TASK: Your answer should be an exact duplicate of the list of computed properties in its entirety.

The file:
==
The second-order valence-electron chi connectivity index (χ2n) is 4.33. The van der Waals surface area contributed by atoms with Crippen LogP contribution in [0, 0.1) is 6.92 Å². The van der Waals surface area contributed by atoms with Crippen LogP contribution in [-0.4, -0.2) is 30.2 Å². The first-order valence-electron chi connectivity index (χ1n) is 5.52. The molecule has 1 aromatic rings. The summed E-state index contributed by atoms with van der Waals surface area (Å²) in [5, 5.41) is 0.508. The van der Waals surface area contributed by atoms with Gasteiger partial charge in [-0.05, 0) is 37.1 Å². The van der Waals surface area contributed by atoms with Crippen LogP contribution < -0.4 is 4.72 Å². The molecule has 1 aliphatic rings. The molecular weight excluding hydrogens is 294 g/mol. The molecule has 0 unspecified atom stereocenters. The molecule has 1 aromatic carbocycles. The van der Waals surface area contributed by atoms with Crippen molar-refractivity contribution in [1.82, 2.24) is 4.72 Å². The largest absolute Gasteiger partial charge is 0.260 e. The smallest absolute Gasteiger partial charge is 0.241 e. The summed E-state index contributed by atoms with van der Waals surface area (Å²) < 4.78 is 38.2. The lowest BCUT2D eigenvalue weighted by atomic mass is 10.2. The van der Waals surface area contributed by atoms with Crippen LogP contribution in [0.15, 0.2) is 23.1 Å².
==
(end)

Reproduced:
The second-order valence-electron chi connectivity index (χ2n) is 4.33. The van der Waals surface area contributed by atoms with Crippen LogP contribution in [0, 0.1) is 6.92 Å². The van der Waals surface area contributed by atoms with Crippen LogP contribution in [-0.4, -0.2) is 30.2 Å². The first-order valence-electron chi connectivity index (χ1n) is 5.52. The molecule has 1 aromatic rings. The summed E-state index contributed by atoms with van der Waals surface area (Å²) in [5, 5.41) is 0.508. The van der Waals surface area contributed by atoms with Gasteiger partial charge in [-0.05, 0) is 37.1 Å². The van der Waals surface area contributed by atoms with Crippen LogP contribution < -0.4 is 4.72 Å². The molecule has 1 aliphatic rings. The molecular weight excluding hydrogens is 294 g/mol. The molecule has 0 unspecified atom stereocenters. The molecule has 1 aromatic carbocycles. The van der Waals surface area contributed by atoms with Crippen molar-refractivity contribution in [1.82, 2.24) is 4.72 Å². The largest absolute Gasteiger partial charge is 0.260 e. The smallest absolute Gasteiger partial charge is 0.241 e. The summed E-state index contributed by atoms with van der Waals surface area (Å²) < 4.78 is 38.2. The lowest BCUT2D eigenvalue weighted by atomic mass is 10.2. The van der Waals surface area contributed by atoms with Crippen LogP contribution in [0.15, 0.2) is 23.1 Å².